Buffett Takes Our Cue
The S&P 500 today ended its worst month since May 2010 despite an 8.4% gain in the last seven trading days. It easily could have been much worse. August is typically a low-volume month, but this time it turned in the second highest monthly volume so far this year. High volume was concentrated on the downturns, suggesting buyers are still scarce.
As we expected, Ben Bernanke did not pull a rabbit from his hat at last week’s Jackson Hole conference. He more or less repeated last year’s promises that the Federal Reserve would be vigilant, do all it can, etc etc. Traders still found some encouragement, apparently, as markets rallied despite the hurricane bearing down on Manhattan.
The Fed chairman did have one interesting revelation, saying the Fed’s next policy meeting in September will be extended to include a second day. This will, according to Bernanke, “allow a fuller discussion” of the issues at hand. Has the committee prior to now been having abbreviated discussions? We don’t see what a second day can accomplish that dozens of prior meetings did not.
Some Fed-watchers think Bernanke will use the time to arm-twist other members who are resisting his plans. This may be so, but adding a day also serves as a policy tool in itself. It says the Fed is serious and buys a little more time.
Signs of economic recovery remain elusive. Housing prices stabilized a bit, and factory orders were up. Conversely, consumer confidence dropped hard in August and no one expects much good news in this Friday’s monthly employment numbers. Treasury bonds sneered at the S&P U.S. debt downgrade, with the ten-year yield dropping from 2.55% to today’s 2.22%. Gold recovered more than half of the last week’s pullback despite a relatively steady U.S. Dollar. Europe’s debt crisis is out of the headlines but by no means solved. Caution is the prevailing attitude for investors just about everywhere.
For those who have forgotten what it looks like, that color near the top of our Sector Edge graph is called “green.” We haven’t seen it next to any sector for many weeks. Any positive momentum is nice, of course, but we would not celebrate just yet. The defensive sectors are still lined up 1-2-3: Utilities, Consumer Staples, and Health Care. It’s 1-2-3-4 if you include Telecommunications as many analysts now do. Telecom did not look at all defensive today, however; AT&T (T) plunged on news the Justice Department would block its takeover of T-Mobile. Consumer Discretionary moved ahead of Technology thanks to a surge in the deeply oversold home construction stocks. Materials jumped in front of Energy, led by strength in gold and silver miners.
Industrials and Financials still bring up the rear. In last week’s update, we mentioned that bottom-fishers had their eyes on bank stocks. Hours later, Warren Buffett announced a $5 billion investment in Bank of America (BAC). We were not previously aware Mr. Buffett was among our readers. We’ll pass along more ideas as we get them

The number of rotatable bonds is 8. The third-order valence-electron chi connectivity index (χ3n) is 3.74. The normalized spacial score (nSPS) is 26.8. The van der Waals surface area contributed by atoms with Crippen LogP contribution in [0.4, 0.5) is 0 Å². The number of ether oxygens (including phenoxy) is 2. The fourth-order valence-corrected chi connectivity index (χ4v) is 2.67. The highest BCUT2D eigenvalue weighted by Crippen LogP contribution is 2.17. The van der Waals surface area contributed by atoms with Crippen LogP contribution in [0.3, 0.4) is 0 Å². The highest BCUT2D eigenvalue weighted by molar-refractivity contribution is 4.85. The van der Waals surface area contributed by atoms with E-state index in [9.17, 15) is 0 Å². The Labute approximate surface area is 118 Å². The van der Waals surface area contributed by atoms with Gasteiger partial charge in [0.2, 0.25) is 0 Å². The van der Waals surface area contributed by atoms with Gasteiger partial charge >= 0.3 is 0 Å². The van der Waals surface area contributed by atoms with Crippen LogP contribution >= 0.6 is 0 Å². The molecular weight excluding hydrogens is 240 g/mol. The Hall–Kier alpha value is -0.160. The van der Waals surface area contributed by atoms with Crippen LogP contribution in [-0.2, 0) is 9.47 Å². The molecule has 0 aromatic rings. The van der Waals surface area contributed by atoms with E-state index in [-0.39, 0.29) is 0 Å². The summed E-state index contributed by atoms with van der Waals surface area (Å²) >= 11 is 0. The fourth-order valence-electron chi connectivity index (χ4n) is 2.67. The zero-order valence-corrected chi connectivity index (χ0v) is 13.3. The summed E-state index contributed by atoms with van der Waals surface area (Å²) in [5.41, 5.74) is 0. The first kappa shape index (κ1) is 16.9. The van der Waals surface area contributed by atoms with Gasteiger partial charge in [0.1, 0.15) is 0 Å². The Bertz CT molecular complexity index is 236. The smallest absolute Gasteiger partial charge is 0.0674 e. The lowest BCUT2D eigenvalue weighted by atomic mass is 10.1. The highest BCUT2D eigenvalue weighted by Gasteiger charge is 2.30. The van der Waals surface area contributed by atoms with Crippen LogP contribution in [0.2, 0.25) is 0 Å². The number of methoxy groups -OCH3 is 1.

Relative positions were little changed from last week in our Style chart, but the overall negative momentum is still obvious. Capitalization-order remains in effect with Mega and Large Caps on top, Micro and Small Caps on the bottom, and Mid Caps tucked neatly in between. We are starting to see a slight relaxation within the groups. Mid Caps are still tightly compressed, but Small and Micro show some variation. Top-ranked Mega Cap remains in both long-term and intermediate-term downtrends, i.e. below its 200-day and 50-day moving averages.
We have a new #1 Global category: Pacific ex-Japan. This benchmark includes only the “developed” markets of the Pacific Rim, less Japan. Weightings are currently 64% Australia, 20% Hong Kong, 14% Singapore and 1% New Zealand. Of these, New Zealand has the best recent performance but at a 1% allocation doesn’t really contribute much. The real source of strength is Australia’s resource-heavy economy. Another such economy, Canada, is in second place. The U.S. is third and turned in the top one-week performance of all our Global categories. Gravity finally brought Japan out of the top spot and all the way down to fourth place. The U.K. dropped back a bit, and Europe is still in the basement.
The charts above depict both the relative strength and absolute strength of various market sectors, styles, and geographic locations on an intermediate-term basis. Each grouping is sorted (top to bottom) by relative strength. The magnitude of the displayed RSM value is a measure of absolute strength, which is our proprietary method of measuring and reporting the intermediate-term strength as an annualized value.
“For The Industrials group could soon take last place away from Financials; banks are beginning to attract interest from bottom-fishers.”
Invest With An Edge, hours before Warren Buffett announces $5 billion stake in Bank of America (BAC)
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